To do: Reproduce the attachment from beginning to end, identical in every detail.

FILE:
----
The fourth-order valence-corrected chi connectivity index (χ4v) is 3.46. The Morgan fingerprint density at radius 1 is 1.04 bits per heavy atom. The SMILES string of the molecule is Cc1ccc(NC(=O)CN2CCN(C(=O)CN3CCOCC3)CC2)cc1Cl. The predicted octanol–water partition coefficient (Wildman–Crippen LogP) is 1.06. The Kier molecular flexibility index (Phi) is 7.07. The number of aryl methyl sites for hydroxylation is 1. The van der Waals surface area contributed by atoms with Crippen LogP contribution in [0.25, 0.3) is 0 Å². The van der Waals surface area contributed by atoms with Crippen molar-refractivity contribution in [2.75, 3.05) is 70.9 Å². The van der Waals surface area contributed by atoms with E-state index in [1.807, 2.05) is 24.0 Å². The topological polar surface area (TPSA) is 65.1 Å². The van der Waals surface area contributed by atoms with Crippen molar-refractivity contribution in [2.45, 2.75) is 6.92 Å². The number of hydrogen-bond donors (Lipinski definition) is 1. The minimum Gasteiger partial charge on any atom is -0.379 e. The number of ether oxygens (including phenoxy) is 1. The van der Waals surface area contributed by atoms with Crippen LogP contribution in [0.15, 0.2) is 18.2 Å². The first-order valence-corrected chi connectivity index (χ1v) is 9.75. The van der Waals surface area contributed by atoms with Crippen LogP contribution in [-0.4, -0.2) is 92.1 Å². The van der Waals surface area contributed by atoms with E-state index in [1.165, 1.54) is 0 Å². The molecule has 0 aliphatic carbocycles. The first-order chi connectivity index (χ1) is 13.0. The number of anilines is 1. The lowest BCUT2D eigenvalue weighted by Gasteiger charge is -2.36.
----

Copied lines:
The fourth-order valence-corrected chi connectivity index (χ4v) is 3.46. The Morgan fingerprint density at radius 1 is 1.04 bits per heavy atom. The SMILES string of the molecule is Cc1ccc(NC(=O)CN2CCN(C(=O)CN3CCOCC3)CC2)cc1Cl. The predicted octanol–water partition coefficient (Wildman–Crippen LogP) is 1.06. The Kier molecular flexibility index (Phi) is 7.07. The number of aryl methyl sites for hydroxylation is 1. The van der Waals surface area contributed by atoms with Crippen LogP contribution in [0.25, 0.3) is 0 Å². The van der Waals surface area contributed by atoms with Crippen molar-refractivity contribution in [2.75, 3.05) is 70.9 Å². The van der Waals surface area contributed by atoms with E-state index in [1.807, 2.05) is 24.0 Å². The topological polar surface area (TPSA) is 65.1 Å². The van der Waals surface area contributed by atoms with Crippen molar-refractivity contribution in [2.45, 2.75) is 6.92 Å². The number of hydrogen-bond donors (Lipinski definition) is 1. The minimum Gasteiger partial charge on any atom is -0.379 e. The number of ether oxygens (including phenoxy) is 1. The van der Waals surface area contributed by atoms with Crippen LogP contribution in [0.15, 0.2) is 18.2 Å². The first-order valence-corrected chi connectivity index (χ1v) is 9.75. The van der Waals surface area contributed by atoms with Crippen LogP contribution in [-0.4, -0.2) is 92.1 Å². The van der Waals surface area contributed by atoms with E-state index in [1.165, 1.54) is 0 Å². The molecule has 0 aliphatic carbocycles. The first-order chi connectivity index (χ1) is 13.0. The number of anilines is 1. The lowest BCUT2D eigenvalue weighted by Gasteiger charge is -2.36.